As a Scrum Product Owner, you are called to do a particular job in a specific role. However, reality oftentimes can put you at odds with what you know to be true.
Many Product Owners, especially new ones struggle with this.
But there is good news, and it lies in the veterans of the industry. Over time, accumulated experience imbues the individual with an innate sense of proficiency that can’t be measured on a scale. This proficiency is more nuanced and a direct result of developing certain understandings over the years.
In this article, we asked practicing Agile coaches to detail the five Product Owner truths you need to know to better align your focus.
Manager or Owner?
You’d think that applying for a role as a Product Owner would result in responsibilities specific to product ownership but often, the truth is somewhere in the middle.
Basically, a Product Owner ends up performing in a Project Manager role. This is especially true if said Product Owner is unaware of the difference between the two. So, if this is you, then this tip should right your ship:
Project Management mindset is about what the project should be, i.e:
- Within scope
- Within budget
- Must be completed on time
This mindset emphasises the end-product and is frequently seen in companies that dogmatically pursue a waterfall strategy.
While the intent is always to deliver value, working on a strict and narrow line can inevitably shift the focus from delivering value and instead, result in a lower quality product, especially if budget and timeline are immutable.
A Product Owner mindset on the other hand, focuses on delivering value and optimising quality via:
- Building incrementally
- Measuring progress
- Learning from experiments & mistakes
Understanding the difference between the two will correct your direction and more importantly how you manage your time and responsibility as per your job properly.
A Product Owner should breathe Agile and while at the beginning it can be hard to abide by the Scrum values especially if the company isn’t entirely on board, it’ll be your responsibility to show its benefits by example.
New Product Owners tend to attack the job as the title dictates, that is, overseeing the product and pursuing a singular vision. Yes, it’s true that a Product Owner has to know anything and everything about their product, but the line isn’t drawn there.
A high-performing Product Owner is like an entrepreneur and is committed to hearing and evaluating customer feedback. And not just hearing either; face-to-face conversations are a key part in the entire process.
Customer feedback awareness is what keeps good Product Owners from developing product myopia, that is to say, tunnel vision. Customer feedback ensures the product remains relevant and allows the Product Owner to focus on the most important aspect of their role; maximising value.
Know your role
Product Owners may be responsible for the product and maximising value, but the line often blurs between them being an equally important part of the Scrum team and a team lead.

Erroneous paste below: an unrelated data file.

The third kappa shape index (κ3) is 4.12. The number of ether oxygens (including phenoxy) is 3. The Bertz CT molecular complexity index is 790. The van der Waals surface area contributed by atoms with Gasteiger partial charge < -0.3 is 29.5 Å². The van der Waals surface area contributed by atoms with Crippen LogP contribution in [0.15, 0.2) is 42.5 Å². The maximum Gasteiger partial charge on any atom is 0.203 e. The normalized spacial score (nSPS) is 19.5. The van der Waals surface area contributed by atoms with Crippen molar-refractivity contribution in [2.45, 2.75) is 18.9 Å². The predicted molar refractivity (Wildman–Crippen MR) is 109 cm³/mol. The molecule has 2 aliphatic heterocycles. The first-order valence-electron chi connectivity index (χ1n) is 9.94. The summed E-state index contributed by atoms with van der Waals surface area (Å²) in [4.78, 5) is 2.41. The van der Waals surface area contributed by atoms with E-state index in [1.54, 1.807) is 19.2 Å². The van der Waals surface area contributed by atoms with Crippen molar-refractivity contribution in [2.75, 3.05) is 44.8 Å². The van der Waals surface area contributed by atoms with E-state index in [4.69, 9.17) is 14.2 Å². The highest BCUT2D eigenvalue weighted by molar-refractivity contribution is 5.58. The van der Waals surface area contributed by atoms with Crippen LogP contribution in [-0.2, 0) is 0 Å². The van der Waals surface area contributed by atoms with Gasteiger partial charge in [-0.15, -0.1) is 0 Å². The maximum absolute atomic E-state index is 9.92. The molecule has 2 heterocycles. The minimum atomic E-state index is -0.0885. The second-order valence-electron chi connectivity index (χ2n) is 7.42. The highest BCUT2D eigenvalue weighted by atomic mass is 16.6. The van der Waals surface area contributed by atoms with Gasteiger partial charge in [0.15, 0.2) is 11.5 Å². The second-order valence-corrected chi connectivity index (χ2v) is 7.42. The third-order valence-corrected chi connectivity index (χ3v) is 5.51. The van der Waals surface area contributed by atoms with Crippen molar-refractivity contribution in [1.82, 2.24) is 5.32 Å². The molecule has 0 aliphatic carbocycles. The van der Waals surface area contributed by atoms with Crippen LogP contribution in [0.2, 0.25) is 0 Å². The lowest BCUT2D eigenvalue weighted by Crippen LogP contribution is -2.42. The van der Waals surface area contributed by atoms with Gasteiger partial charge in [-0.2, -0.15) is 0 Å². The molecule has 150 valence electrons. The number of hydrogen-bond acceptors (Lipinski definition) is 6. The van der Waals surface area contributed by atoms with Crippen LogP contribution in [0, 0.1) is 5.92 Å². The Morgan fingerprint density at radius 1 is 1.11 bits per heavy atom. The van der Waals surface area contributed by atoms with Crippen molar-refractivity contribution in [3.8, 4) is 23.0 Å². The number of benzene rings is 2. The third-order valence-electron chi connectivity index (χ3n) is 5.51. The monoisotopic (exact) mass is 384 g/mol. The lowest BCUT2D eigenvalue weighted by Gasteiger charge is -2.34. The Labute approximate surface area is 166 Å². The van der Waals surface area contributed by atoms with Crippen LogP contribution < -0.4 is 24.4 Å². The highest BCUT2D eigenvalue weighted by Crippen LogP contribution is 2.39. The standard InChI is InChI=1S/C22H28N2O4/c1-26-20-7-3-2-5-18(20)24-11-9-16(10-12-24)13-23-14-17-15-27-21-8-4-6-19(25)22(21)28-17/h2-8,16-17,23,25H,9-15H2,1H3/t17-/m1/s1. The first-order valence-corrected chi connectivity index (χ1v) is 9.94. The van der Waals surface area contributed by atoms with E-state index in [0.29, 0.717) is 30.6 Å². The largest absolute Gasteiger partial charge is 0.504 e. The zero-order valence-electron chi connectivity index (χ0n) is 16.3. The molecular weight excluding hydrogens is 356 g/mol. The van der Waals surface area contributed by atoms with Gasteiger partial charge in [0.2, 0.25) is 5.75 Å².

The two roles are somewhat different in that it’s not totally the Product Owner’s responsibility to manage the Scrum team and instead to impart their expertise and intimate knowledge of the product and feedback from customers. The job, then, is to steer the team in that direction to ensure value is delivered.
In short, the Product Owner is a member of the Scrum team and should not be treated or act like a traditional top-down manager. You’re there in the trenches with your team, standing shoulder to shoulder to deliver a quality product.
Not a traditional manager
If a Product Owner were a traditional manager, then they would be responsible for the development progress of the product. But they are not, therefore this falls under the purview of the development team. The Product Owner has enough to tackle without needing to oversee progress development as well.
So decouple yourself from this responsibility, even if it’s something pushed onto you, to enable you to perform in your role better.
The concept of roles in a Scrum team, according to the Scrum guide, is flatter than flat earth theory. Basically, it postulates that hierarchy is an even plane and individual titles don’t matter.
However, reality is often different and while Agile is certainly a viable and efficient way to work, most companies, especially MNCs are deeply entrenched in a waterfall mentality. As a result, titles define your roles. So, this is the problem; how do you abide by the Scrum guide of being role agnostic and deal with the contrasting way in which traditional, older companies work?
The way you navigate this is to apply the Agile principle of being adaptive. If you can’t force a complete overhaul, then apply your learnings where it matters and where possible. In time, if you deliver value and can exhibit the benefits of your strategy, you may gain more freedom. Until then, the way to do Agile is to be Agile.
There you have it. Five truths a beginner Product Owner should be aware of! As always, these things are subjective and can affect different people, differently. So, be mindful of what you do and where you are.
Adapt to your surroundings but understand what your role entails to avoid situations where your scope exceeds your reach.
If you’re new and still trying to figure out what else is required for you to make a good impression, check out our article on the 10 essential skills every product owner needs.
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